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Cancer. 2002 Aug 1;95(3):553-62.

Weight loss predicts mortality after recurrent oral cavity and oropharyngeal carcinomas.

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University of Washington School of Medicine, Seattle, WA 98108, USA.



The prognosis of patients with recurrent tumors of the head and neck generally is considered poor. Better prediction of outcomes can help physicians counsel patients about the merits of additional treatment. The TNM system, which was created for patients with primary tumors, may not provide optimal information. Anatomic staging systems traditionally have ignored symptom-based variables, such as weight loss, despite their known prognostic value. The objectives of this study were 1) to measure the prognostic impact of weight loss, 2) to evaluate the prognostic value of the TNM staging system, and 3) to create a practical staging system capable of predicting survival after patients develop recurrent tumors of the oral cavity and oropharynx.


A retrospective chart review was used to identify an inception cohort of patients seeking treatment for recurrent, persistent, and second primary tumors of the oral cavity and oropharynx at the University of Washington. The primary outcome variable was 1-year survival.


The 1-year survival rate for the cohort (n = 97 patients) was 38%, with a median survival of 0.7 years. Multivariate analysis (Cox regression) identified weight loss, previous radiation to the head and neck, and TNM stage of the recurrent tumor as factors that had a substantial impact on mortality. A second multivariate technique called conjunctive consolidation was used to determine the relative quantitative impact of each variable on survival and to develop a clinical staging system. Weight loss and previous radiation had the greatest influence, and the use of just these two variables resulted in a three-tiered staging system with 1-year survival rates of 62% (16 of 26 patients), 44% (18 of 41 patients), and 10% (3 of 30 patients). In contrast, the TNM staging system produced survival rates of 60% (patients with Stage I disease), 67% (patients with Stage II disease), 32% (patients with Stage III disease), and 32% (patients with Stage IV disease).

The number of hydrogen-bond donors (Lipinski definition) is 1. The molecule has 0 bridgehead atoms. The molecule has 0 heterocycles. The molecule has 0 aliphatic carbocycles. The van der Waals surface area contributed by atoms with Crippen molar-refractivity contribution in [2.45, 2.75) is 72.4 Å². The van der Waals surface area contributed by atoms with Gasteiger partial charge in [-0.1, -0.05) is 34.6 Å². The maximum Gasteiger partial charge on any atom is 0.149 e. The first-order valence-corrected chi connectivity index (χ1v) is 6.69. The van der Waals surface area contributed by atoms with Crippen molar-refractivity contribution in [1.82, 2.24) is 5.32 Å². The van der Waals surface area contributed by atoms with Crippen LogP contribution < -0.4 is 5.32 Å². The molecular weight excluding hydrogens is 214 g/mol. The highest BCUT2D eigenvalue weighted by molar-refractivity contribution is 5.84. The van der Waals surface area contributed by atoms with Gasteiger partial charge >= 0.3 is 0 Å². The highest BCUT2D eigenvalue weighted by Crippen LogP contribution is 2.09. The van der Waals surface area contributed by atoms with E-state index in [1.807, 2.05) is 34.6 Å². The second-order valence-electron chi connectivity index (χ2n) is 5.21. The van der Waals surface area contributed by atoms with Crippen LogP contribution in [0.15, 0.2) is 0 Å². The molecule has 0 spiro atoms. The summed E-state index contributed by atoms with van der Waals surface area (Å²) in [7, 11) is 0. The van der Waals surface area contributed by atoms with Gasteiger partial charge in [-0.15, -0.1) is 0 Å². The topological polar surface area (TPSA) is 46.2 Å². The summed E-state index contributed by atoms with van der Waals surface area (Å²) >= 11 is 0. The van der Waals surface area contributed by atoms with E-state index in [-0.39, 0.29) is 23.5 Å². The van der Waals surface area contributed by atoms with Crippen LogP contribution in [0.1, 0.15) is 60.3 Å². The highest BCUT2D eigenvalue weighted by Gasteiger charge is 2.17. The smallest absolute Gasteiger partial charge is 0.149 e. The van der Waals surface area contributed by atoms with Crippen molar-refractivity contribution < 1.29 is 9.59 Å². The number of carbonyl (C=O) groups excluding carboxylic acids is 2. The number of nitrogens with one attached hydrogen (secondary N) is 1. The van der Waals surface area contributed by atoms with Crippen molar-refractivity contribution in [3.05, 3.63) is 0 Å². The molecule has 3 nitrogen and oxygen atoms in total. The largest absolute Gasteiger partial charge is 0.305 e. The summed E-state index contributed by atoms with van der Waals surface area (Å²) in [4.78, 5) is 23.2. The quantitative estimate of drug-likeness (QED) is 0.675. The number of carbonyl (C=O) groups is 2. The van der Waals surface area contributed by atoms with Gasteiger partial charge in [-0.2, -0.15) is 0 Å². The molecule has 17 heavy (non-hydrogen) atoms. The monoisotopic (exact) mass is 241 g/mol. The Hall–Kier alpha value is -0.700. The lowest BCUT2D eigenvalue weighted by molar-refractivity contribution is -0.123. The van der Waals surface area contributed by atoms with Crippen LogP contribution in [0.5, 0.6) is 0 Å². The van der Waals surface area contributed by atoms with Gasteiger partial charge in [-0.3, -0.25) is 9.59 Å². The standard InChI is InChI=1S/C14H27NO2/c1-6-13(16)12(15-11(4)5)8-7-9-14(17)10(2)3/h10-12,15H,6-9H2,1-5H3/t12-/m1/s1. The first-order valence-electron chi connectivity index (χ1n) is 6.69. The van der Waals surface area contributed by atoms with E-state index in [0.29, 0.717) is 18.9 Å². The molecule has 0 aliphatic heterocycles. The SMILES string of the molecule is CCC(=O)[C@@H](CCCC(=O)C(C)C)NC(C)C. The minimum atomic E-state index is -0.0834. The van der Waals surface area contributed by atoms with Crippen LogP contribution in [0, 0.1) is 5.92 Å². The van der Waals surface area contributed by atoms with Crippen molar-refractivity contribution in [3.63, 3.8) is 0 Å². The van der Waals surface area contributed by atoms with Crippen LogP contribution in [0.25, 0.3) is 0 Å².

The authors found substantial variation in survival after patients developed recurrent tumors of the oral cavity and oropharynx. Two readily available clinical variables--weight loss and previous radiation--were combined to create a clinically practical staging scheme with more prognostic power than the TNM staging system. Until molecular markers can reliably used be to predict outcomes, greater attention needs to be given to the utility of simple, inexpensive, and surprisingly powerful clinical variables.

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